Though the first part of the sixties was dominated by unabashed Anglophilia, the focus of popular music has always been America and the tone it set. The last time the gaze of the world moved away from the USA was the eighties when Europe rewrote the rules of the game.But, as much as every aspiring artist affected an English accent or, failing that, a bizarre hybrid between English and German, there was another cultural obsession. Japan. Every decade sees an attempt to market indigenous Japanese pop culture to a disinterested West but, during the eighties, the Japanese influence on new wave was strong enough that it–and by it, I mean the Yellow Magic Orchestra–almost happened. Here, then, is a mixture of Western artists influenced by Japan and a few Japanese new wave obscurities. (For this and our other Spotify playlists, click here.)
Yes, “Life In Tokyo” would have been the more obvious choice but THIS is the most beautiful record they ever made and the biggest hit they ever had. Any kind of appreciation in their own homeland was a long time coming for Japan and they split up not long after mainstream acceptance came knocking. I can’t think of a more elegant way to wrap up a career than “Ghosts”.
“Turning Japanese,” The Vapors
The Vapors had Japan’s problem in reverse. Managed by Paul Weller’s dad, they saw themselves as a junior Jam and had a sturdy set of songs which few ever heard because “Turning Japanese” was an instant hit and also instantly eclipsed anything else they had waiting in the wings. While some bands learn to live with and even love their “Safety Dance”-level of success, being known for a sole song about furtive masturbation did not sit well with The Vapors.
“Big In Japan,” Alphaville
One of our biggest regrets about Mad World: The Book is trying and continually failing to track down Alphaville. Talk about a band that sums up the essence of the entire book. I know Alphaville enthusiasts can argue about the incredible depth of their catalog but to the average dunderhead, today represented by me, they have maintained a comfortable multi-decade career on the backs of two classic songs, “Forever Young” and this, inspired by a long-running piece of music industry back-handed bitchery. If you wanted to disdain a rival artists’ success, you described them as being ‘big in Japan” aka: acceptable to a nation who accepted anything that came from the West, which is a brutal stereotype that has a lot of truth to it.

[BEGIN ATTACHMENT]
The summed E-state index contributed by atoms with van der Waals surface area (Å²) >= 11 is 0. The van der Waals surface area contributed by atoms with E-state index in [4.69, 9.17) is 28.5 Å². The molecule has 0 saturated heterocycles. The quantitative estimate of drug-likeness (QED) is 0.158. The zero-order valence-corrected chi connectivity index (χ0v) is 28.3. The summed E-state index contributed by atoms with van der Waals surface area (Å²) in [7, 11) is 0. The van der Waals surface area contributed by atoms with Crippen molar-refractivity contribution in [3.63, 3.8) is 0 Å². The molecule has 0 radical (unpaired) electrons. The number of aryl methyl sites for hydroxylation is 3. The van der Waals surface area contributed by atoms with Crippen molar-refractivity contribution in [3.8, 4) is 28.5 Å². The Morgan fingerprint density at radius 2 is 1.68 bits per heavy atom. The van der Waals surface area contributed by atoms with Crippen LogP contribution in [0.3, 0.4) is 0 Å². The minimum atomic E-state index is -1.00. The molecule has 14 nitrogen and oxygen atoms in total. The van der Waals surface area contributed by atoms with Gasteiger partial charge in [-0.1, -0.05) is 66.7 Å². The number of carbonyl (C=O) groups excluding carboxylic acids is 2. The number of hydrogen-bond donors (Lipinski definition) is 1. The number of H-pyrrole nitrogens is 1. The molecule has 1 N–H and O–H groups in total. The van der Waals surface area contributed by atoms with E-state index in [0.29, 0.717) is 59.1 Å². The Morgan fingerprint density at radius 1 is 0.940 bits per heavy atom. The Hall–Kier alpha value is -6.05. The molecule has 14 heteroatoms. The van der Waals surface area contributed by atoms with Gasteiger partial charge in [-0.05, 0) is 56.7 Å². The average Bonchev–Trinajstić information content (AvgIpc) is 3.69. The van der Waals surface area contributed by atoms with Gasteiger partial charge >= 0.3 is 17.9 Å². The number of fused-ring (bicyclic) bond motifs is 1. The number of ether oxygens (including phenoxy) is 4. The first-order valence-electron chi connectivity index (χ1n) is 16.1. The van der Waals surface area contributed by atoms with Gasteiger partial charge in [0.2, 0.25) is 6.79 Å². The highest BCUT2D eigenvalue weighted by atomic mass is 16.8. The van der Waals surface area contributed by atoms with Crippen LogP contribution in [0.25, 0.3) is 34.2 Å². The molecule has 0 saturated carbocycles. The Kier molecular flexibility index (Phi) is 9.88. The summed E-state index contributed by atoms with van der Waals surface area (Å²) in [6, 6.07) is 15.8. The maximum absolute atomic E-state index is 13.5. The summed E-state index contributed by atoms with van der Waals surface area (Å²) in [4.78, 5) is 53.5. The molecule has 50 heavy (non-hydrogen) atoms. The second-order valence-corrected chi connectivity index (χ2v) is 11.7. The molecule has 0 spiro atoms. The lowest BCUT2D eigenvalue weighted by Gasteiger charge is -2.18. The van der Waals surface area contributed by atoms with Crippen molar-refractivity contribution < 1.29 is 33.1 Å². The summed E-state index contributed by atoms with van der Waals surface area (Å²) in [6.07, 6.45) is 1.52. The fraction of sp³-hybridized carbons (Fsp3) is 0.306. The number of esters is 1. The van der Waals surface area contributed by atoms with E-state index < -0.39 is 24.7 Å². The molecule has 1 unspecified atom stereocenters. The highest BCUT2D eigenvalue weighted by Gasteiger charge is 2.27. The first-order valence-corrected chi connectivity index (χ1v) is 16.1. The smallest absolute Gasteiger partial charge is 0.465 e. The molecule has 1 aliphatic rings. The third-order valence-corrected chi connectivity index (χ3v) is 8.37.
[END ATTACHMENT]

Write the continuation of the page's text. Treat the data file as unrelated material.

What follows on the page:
“Tokyo Joe,” Bryan Ferry
The internet thinks everything’s racist so it’s not hard to imagine the endless apologies the creator of this song with it’s references to inscrutable orientals and pliant geishas would have to weep his way through. And the clip with it’s gyrating Asian backup dancers cooing around the suave singer is Exhibit A for the prosecution. I can’t defend it in terms of taste– except that it’s meant to conjure up the wartime Tokyo of the 1940s– but this is the kind of Bryan Ferry I like. Not quite so smooth.
“Yellow Pearl,’ Phil Lynott ft. Midge Ure
Mad World’s own Lori Majewski is in conversation with Midge Ure on Sunday September 14th, 5:00-6:30 at Rough Trade in Brooklyn. So here to commemorate that event and stay with our theme is a record Ure made with his very brief Thin Lizzy bandmate, Phil Lynott. Brits of a certain age –ie: ancient — will recall this as the theme to the 1980s version of Top Of The Pops and, as such, will be very familiar with the first thirty seconds and less so with the remaining few minutes.
“Cyndi And The Barbie Dolls,” Big In Japan
Legendary in Liverpool, barely known outside, this band, who revolved around front woman Jayne Casey, would include Holly Johnson, Bill Drummond, Budgie and, front and center in this clip, Ian Broudie
“Firecracker,” Yellow Magic Orchestra
Bearing in mind their staggering output, I imagine it could be something of an irritant to the brainboxes behind they’re known in these quarters for a scant handful of records from the start of their career. Like this one.I’ve got a lot of digging to do in terms of making a dent in the vast YMO discography.(Sounds like too much work: I probably won’t do it)
“Top Secret Man,” Plastics
Island Records took a shot at launching the Plastics on a British audience who’d shown a vague liking for quirky, staccato, herky-jerky, Farfisa-and-twangy-guitar-dominated music. I remember the NME giving away a free flexidisc of their version of “Last Train To Clarksville.” Sadly, as with every other attempt to launch a Japanese combo, there were few takers.
“Tokyo Sue,” Susan
From “The Girl Can’t Help It”, an album I used to own and try pitifully hard to enjoy, here’s a YMO-produced singer with a tiny squeak of a voice that makes a lot more sense to me all these years later. Well done, Susan.
“Drip Dry Eyes,” Sandii
Another YMO production. They basically own the entire Japanese techno pop era of which I know next to nothing.
“Hong Kong,” Pink Tank
Okay, I know absolutely nothing about this. I slipped into a You Tube k-hole in search of kore 1980s Japanese technopop and this is what I found. I like the name Pink Tank. It works on different levels: is it a pun on think tank or is an actual pink tank? This comes from an album titled Electric Cinderella so I’m going for an actual pink tank.
“Morning Time,” Targets
Again, I know nothing about this, plucked it from the swirling depths of You Tube. But if this is what Japan had going on in the eighties, I need to hear a lot more of it! (Maybe I will dig into that YMO mountain after all!)